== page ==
SOUTH

Modern Healthcare - - REGIONAL NEWS - —An­dis Robeznieks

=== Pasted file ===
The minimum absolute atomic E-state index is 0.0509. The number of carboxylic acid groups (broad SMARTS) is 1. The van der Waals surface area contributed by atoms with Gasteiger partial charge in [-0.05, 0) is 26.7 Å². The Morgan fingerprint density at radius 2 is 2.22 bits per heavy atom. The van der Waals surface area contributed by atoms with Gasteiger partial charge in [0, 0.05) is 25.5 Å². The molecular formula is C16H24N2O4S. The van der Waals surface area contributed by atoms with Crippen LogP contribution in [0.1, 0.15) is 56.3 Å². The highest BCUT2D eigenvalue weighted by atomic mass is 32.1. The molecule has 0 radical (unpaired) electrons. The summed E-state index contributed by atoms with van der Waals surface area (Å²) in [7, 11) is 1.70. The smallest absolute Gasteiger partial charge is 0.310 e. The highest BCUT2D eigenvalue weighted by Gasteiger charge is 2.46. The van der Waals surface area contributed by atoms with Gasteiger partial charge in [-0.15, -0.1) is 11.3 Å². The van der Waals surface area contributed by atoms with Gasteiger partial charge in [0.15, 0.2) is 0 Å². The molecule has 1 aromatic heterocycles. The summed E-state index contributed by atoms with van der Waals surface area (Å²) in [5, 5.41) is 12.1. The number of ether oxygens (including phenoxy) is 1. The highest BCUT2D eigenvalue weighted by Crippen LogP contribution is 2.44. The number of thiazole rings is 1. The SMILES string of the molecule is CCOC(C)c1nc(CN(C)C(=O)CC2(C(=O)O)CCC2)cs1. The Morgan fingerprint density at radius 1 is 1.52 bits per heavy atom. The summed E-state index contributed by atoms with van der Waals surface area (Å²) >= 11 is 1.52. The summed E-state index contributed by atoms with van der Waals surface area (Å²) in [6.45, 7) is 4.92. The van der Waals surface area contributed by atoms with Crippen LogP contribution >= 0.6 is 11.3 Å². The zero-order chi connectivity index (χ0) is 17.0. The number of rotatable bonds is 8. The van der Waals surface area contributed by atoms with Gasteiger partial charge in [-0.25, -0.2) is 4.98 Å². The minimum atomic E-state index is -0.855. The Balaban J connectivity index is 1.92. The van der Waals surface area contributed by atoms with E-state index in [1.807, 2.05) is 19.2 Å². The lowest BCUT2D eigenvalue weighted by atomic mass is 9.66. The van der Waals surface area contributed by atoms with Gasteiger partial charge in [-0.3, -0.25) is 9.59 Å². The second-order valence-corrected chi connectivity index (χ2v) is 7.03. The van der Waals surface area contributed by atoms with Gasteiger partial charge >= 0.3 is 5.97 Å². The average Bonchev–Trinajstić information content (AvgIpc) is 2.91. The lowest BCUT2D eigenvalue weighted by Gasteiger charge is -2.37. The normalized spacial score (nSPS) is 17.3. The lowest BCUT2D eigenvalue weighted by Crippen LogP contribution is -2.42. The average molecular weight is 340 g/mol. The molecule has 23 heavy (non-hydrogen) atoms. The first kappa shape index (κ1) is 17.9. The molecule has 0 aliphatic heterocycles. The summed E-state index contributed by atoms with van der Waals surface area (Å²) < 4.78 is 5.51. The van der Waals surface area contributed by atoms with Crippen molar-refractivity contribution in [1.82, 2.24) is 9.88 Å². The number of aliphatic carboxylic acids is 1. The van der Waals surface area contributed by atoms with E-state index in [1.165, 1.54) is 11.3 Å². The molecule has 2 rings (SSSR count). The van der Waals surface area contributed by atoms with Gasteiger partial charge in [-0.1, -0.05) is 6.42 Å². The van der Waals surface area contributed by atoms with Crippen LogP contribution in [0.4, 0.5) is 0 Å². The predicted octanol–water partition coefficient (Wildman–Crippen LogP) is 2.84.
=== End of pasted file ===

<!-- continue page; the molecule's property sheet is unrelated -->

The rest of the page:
Com­mu­nity Care of North Carolina, a not-for-profit agency that runs the state’s much her­alded Med­i­caid med­i­cal home pro­gram, is coming un­der scru­tiny af­ter a state au­di­tor report found that the pro­gram was fall­ing far short of achiev­ing the sav­ings it had pre­dicted. The state has since pub­lished a re­quest for in­for­ma­tion seek­ing rec­om­men­da­tions to im­prove its Med­i­caid pro­gram. A study has also been called for to de­ter­mine whether the med­i­cal home prac­tice model—that em­pha­sizes in­creased ac­cess and co­or­di­nated care—does in fact save money and im­prove health out­comes. State Au­di­tor Beth Wood’s report found a gen­eral short­fall of $190 mil­lion, and showed that Com­mu­nity Care fell $39 mil­lion short of the $90 mil­lion sav­ings it had pro­jected. The pro­gram has been in place since 1998, and the au­dit report noted that “North Carolina is the home of the med­i­cal home.” The pro­gram has been the sub­ject of glow­ing re­ports from con­sult­ing and ac­tu­ar­ial firms. In De­cem­ber 2011, a report from the Mil­li­man ac­tu­ar­ial firm cal­cu­lated that the pro­gram had saved the state $984 mil­lion be­tween fis­cal 2007 and 2010. But the au­dit found flaws in the Mil­li­man report, stat­ing that it is “based on as­sump­tions and ad­just­ments to data.” “For in­stance, it ad­justs the health sta­tus of rel­a­tively healthy adults and chil­dren in CCNC to be com­pa­ra­ble to non-CCNC par­tic­i­pants,” the au­dit report stated. “How­ever, this re­quires an as­sump­tion that the CCNC par­tic­i­pants are much un­health­ier be­fore com­par­ing the pro­jected costs of the the­o­ret­i­cally un­healthy pop­u­la­tion to the non-CCNC pop­u­la­tion. While such an ex­er­cise may be ac­tu­ar­i­ally sound, it does not pro­vide the same qual­ity of data that could be de­rived from med­i­cal re­search.” Among the au­dit report’s rec­om­men­da­tions is a sug­ges­tion for the state to en­gage med­i­cal re­searchers to per­form a sci­en­tif­i­cally valid study based on ac­tual data to de­ter­mine whether the CCNC model saves money and im­proves health out­comes. In its writ­ten re­sponse to the report, the North Carolina De­part­ment of Health and Hu­man Ser­vices said it agreed with the rec­om­men­da­tion, not­ing that, “as we work to con­trol costs and im­prove the qual­ity within the Med­i­caid pro­gram, it is crit­i­cally im­por­tant that the data avail­able is an­a­lyzed by a rep­utable re­search or­ga­ni­za­tion.” A rep­re­sen­ta­tive from the DHHS did not re­turn a re­quest for com­ment.

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